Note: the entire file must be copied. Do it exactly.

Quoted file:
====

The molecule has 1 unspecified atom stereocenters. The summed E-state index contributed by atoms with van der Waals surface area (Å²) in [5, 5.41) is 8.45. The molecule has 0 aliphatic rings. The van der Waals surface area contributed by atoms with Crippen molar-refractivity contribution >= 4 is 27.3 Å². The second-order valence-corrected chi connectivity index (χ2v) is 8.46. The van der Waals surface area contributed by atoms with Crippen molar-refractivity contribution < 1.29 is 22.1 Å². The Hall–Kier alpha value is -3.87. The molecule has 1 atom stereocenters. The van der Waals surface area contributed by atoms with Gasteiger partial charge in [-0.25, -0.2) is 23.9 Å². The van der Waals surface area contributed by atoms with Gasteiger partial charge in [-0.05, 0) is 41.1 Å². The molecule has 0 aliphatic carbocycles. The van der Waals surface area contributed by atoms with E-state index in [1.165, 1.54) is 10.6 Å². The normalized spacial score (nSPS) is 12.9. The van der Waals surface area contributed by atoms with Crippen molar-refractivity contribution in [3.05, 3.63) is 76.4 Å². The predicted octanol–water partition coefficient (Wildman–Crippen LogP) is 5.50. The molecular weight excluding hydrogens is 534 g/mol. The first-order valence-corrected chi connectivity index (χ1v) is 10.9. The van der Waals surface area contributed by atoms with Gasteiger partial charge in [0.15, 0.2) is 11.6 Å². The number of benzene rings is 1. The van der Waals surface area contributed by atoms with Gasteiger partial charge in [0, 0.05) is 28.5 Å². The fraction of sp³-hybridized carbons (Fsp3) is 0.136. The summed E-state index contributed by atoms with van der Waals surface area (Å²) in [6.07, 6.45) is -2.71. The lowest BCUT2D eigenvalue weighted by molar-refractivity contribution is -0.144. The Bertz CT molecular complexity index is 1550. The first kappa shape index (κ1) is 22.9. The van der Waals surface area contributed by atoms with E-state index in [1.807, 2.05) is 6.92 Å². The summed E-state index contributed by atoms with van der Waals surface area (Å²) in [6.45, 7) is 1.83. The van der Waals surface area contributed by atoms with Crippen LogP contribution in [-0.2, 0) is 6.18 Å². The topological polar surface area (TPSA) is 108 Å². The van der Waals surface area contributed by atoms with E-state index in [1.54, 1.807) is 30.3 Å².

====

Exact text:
The molecule has 1 unspecified atom stereocenters. The summed E-state index contributed by atoms with van der Waals surface area (Å²) in [5, 5.41) is 8.45. The molecule has 0 aliphatic rings. The van der Waals surface area contributed by atoms with Crippen molar-refractivity contribution >= 4 is 27.3 Å². The second-order valence-corrected chi connectivity index (χ2v) is 8.46. The van der Waals surface area contributed by atoms with Crippen molar-refractivity contribution < 1.29 is 22.1 Å². The Hall–Kier alpha value is -3.87. The molecule has 1 atom stereocenters. The van der Waals surface area contributed by atoms with Gasteiger partial charge in [-0.25, -0.2) is 23.9 Å². The van der Waals surface area contributed by atoms with Gasteiger partial charge in [-0.05, 0) is 41.1 Å². The molecule has 0 aliphatic carbocycles. The van der Waals surface area contributed by atoms with E-state index in [1.165, 1.54) is 10.6 Å². The normalized spacial score (nSPS) is 12.9. The van der Waals surface area contributed by atoms with Crippen molar-refractivity contribution in [3.05, 3.63) is 76.4 Å². The predicted octanol–water partition coefficient (Wildman–Crippen LogP) is 5.50. The molecular weight excluding hydrogens is 534 g/mol. The first-order valence-corrected chi connectivity index (χ1v) is 10.9. The van der Waals surface area contributed by atoms with Gasteiger partial charge in [0.15, 0.2) is 11.6 Å². The number of benzene rings is 1. The van der Waals surface area contributed by atoms with Gasteiger partial charge in [0, 0.05) is 28.5 Å². The fraction of sp³-hybridized carbons (Fsp3) is 0.136. The summed E-state index contributed by atoms with van der Waals surface area (Å²) in [6.07, 6.45) is -2.71. The lowest BCUT2D eigenvalue weighted by molar-refractivity contribution is -0.144. The Bertz CT molecular complexity index is 1550. The first kappa shape index (κ1) is 22.9. The van der Waals surface area contributed by atoms with E-state index in [1.807, 2.05) is 6.92 Å². The summed E-state index contributed by atoms with van der Waals surface area (Å²) in [6.45, 7) is 1.83. The van der Waals surface area contributed by atoms with Crippen LogP contribution in [-0.2, 0) is 6.18 Å². The topological polar surface area (TPSA) is 108 Å². The van der Waals surface area contributed by atoms with E-state index in [1.54, 1.807) is 30.3 Å².